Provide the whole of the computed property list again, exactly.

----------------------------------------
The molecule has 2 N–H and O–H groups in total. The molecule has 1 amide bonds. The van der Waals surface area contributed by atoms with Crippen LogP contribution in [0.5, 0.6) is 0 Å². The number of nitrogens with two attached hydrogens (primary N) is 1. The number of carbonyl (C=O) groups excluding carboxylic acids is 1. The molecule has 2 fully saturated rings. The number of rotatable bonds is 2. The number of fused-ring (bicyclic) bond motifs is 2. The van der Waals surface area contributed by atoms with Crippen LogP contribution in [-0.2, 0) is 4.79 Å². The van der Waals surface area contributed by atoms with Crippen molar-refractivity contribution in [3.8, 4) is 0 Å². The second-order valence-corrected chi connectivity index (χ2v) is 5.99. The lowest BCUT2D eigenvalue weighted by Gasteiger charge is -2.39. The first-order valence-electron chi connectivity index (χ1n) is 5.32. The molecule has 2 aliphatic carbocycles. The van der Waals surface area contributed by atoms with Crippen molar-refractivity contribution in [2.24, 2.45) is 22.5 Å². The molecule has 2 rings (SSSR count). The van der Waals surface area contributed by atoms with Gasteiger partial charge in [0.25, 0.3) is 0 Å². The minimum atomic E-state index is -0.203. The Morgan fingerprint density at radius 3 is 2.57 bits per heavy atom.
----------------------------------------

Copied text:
The molecule has 2 N–H and O–H groups in total. The molecule has 1 amide bonds. The van der Waals surface area contributed by atoms with Crippen LogP contribution in [0.5, 0.6) is 0 Å². The number of nitrogens with two attached hydrogens (primary N) is 1. The number of carbonyl (C=O) groups excluding carboxylic acids is 1. The molecule has 2 fully saturated rings. The number of rotatable bonds is 2. The number of fused-ring (bicyclic) bond motifs is 2. The van der Waals surface area contributed by atoms with Crippen LogP contribution in [-0.2, 0) is 4.79 Å². The van der Waals surface area contributed by atoms with Crippen molar-refractivity contribution in [3.8, 4) is 0 Å². The second-order valence-corrected chi connectivity index (χ2v) is 5.99. The lowest BCUT2D eigenvalue weighted by Gasteiger charge is -2.39. The first-order valence-electron chi connectivity index (χ1n) is 5.32. The molecule has 2 aliphatic carbocycles. The van der Waals surface area contributed by atoms with Crippen molar-refractivity contribution in [2.24, 2.45) is 22.5 Å². The molecule has 2 rings (SSSR count). The van der Waals surface area contributed by atoms with Gasteiger partial charge in [0.25, 0.3) is 0 Å². The minimum atomic E-state index is -0.203. The Morgan fingerprint density at radius 3 is 2.57 bits per heavy atom.